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The Theatreguide.London Review

The Double Dealer
Orange Tree Theatre  Winter 2018-2019

The essence of Restoration comedy is high wit, decorous bawdry, incredibly convoluted plots and stock comic characters as tightly defined and broadly drawn as in any Christmas Panto. Selina Cadell's production of William Congreve's Double Dealer touches all the bases, making for a stylish and consistently funny evening.

A simplification of the plot: Mellefont and Cynthia are in love and plan to marry. But older Lady Touchwood lusts after Mellefont and decides that if she can't have him, no one can. To that end she enlists her lover Maskwell to break them up. But Maskwell has schemes of his own, with designs both on Cynthia and on Mellefont's inheritance.

All this goes on against a comic backdrop of fools, fops, ladies using their supposed prudishness to mask their adulterous yearnings, men perfectly happy to serve those yearnings, and blindly happy cuckolded husbands.

Congreve actually delivers well above the usual quota of comic types – allowing for a little overlap between categories, there actually three seemingly chaste but secretly randy wives, three cuckolded husbands, and two foppish fools.

As an actress who has appeared in Restoration comedies, director Selina Cadell knows the genre well, and she has guided her cast to exactly the right balance of subtlety, broad comedy and self send-up, so that every character functions on the same heightened-reality level and every potential gag, bawdy or not, is fully realised.

She also uses the Orange Tree's in-the-round stage more effectively than any director since founder Sam Walters, exploiting the text's many asides and spoken thoughts to have the actors address the audience – sometimes individual members – directly, bringing us in on the joke.

Cadell also realises, as too many directors don't, that the in-the-round staging requires every actor to keep moving, because anyone planted in one place will have his or her back to half the audience.

A bit unusually for the genre, the central couple are not particularly active plotters, but function more as the targets and victims of the others. This means that actor Lloyd Everitt as Mellefont actually has one of the least defined and developed characters to play, and he must generously serve the production by functioning as straight man and feed to the others.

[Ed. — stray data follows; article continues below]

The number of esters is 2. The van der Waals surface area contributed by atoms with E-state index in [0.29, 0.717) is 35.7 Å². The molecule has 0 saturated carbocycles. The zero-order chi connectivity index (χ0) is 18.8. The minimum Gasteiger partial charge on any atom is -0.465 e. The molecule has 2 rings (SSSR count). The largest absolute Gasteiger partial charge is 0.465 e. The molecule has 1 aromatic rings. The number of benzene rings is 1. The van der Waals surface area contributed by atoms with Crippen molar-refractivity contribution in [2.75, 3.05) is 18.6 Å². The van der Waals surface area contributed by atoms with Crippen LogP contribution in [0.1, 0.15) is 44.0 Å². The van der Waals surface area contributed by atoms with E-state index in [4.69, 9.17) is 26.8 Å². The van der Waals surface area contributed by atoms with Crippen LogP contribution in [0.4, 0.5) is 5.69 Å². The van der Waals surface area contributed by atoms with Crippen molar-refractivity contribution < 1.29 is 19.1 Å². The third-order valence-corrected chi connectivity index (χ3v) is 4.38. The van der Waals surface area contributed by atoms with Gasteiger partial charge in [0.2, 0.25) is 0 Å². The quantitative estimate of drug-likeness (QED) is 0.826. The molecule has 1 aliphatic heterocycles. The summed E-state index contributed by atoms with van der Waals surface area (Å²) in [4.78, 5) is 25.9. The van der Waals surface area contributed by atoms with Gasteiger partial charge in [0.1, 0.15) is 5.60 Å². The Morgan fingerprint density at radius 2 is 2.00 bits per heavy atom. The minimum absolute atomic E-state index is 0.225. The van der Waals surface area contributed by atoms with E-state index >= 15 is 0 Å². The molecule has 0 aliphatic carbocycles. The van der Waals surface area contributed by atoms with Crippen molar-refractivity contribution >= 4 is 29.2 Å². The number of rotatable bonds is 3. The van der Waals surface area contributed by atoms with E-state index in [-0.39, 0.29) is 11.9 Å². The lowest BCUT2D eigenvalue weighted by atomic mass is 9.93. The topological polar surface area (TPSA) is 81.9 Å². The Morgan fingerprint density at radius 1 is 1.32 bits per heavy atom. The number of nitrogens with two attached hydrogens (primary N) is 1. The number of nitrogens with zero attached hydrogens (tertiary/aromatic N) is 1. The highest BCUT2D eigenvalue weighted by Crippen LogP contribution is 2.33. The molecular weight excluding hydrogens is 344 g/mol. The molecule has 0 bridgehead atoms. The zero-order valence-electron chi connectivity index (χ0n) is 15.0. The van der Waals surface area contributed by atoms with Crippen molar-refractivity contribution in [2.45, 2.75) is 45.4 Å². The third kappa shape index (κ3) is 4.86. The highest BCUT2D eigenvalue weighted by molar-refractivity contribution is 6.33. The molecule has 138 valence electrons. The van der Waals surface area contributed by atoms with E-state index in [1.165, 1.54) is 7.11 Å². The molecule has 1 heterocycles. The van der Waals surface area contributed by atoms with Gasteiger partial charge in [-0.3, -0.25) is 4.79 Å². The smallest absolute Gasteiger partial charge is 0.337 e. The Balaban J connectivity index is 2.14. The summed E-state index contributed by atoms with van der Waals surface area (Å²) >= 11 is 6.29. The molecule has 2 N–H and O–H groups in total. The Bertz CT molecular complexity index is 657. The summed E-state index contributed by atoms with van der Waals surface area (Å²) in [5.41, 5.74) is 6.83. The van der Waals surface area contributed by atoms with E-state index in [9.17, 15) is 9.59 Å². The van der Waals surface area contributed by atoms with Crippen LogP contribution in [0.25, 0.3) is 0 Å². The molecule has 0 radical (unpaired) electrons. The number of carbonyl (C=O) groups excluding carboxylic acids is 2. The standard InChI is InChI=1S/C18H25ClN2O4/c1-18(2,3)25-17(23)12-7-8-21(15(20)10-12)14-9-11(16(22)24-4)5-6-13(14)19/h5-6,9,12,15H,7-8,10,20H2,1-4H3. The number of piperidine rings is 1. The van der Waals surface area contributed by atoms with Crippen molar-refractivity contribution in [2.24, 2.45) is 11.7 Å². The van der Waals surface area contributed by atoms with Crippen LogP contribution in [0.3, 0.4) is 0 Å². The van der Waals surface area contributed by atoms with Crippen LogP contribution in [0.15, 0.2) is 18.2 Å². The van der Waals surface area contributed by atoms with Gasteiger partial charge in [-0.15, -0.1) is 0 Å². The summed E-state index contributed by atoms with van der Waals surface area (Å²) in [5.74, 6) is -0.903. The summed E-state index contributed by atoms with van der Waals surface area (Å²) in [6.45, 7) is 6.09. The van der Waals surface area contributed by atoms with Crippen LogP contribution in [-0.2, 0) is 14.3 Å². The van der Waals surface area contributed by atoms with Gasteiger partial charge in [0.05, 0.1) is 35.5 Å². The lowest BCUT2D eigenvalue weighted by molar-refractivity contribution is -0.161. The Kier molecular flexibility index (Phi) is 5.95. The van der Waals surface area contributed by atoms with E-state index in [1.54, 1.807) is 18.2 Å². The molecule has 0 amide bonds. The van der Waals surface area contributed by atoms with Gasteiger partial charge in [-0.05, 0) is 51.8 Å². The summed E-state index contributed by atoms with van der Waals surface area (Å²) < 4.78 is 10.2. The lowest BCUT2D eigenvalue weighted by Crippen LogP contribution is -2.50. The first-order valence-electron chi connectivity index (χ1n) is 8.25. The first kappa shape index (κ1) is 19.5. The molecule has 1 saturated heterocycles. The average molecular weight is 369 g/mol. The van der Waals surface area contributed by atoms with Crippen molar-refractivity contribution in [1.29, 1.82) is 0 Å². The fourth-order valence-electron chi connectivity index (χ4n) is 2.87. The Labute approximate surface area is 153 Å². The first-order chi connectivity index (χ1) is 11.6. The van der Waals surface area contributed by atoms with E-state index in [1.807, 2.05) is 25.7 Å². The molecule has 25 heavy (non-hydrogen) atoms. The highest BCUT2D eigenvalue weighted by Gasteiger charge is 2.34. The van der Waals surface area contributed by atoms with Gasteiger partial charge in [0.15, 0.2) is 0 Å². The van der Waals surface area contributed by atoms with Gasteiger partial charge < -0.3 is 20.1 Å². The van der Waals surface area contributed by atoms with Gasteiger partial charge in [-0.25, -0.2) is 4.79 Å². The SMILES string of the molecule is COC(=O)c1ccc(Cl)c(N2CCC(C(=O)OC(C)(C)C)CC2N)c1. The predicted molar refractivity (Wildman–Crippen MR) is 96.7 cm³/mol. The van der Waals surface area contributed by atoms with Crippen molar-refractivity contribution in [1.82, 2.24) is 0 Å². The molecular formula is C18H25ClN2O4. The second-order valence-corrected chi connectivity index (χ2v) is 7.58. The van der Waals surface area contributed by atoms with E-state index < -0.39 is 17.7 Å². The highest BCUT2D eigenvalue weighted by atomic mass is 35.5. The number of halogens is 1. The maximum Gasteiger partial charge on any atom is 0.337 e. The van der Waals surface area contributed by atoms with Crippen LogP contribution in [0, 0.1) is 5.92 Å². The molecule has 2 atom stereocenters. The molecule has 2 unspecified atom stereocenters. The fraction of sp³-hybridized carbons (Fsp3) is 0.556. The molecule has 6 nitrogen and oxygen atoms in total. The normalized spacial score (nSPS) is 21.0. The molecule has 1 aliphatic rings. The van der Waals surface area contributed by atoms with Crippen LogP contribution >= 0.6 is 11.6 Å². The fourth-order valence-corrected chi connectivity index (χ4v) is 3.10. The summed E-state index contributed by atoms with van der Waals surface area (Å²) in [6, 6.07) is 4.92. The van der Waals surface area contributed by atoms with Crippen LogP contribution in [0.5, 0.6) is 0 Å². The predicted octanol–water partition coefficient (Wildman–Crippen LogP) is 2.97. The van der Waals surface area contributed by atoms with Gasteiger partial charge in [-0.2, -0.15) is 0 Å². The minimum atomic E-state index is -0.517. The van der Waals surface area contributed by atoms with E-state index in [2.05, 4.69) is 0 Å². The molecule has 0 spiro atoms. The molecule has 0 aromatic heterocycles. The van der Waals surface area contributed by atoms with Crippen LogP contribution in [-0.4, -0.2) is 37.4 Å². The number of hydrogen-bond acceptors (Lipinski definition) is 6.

The character of Cynthia is even blander, but actress Zoe Waites also doubles as Lady Touchwood, moving smoothly and always clearly between the chaste heroine and the randy old would-be villainess, even when she has to jump back and forth within a scene, and the inventiveness and high energy of her doubling adds considerably to the fun.

Again in a bit of a variation from the genre, the play's title character and most active figure is the villainous Maskwell. While a case might be made for even more Panto-level broad playing than Edward MacLiam brings to the role, I'd argue that he and director Cadell made the right choice in underplaying him.

Maskwell's mode is to fool everyone into thinking he's working for them against the others, and MacLiam keeps us guessing for a while as to whose side he's on before coming out clearly and hiss-the-villain openly as following his own nefarious agenda.

Similarly, one might wish that the fools were a little more foolish or the cuckolds a little more comic. But having chosen a level of comic reality director Cadell wisely and skilfully keeps everyone and everything on that thoroughly entertaining level.

The play itself loses steam toward the end as Congreve rather perfunctorily wraps up all the plot strands, and the last half-hour or so begins to drag in a way the rest hadn't.

Up to then it is as romping and ribald as you could ask a Restoration comedy to be.

Gerald Berkowitz

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Review -  The Double Dealer - Orange Tree Theatre 2018

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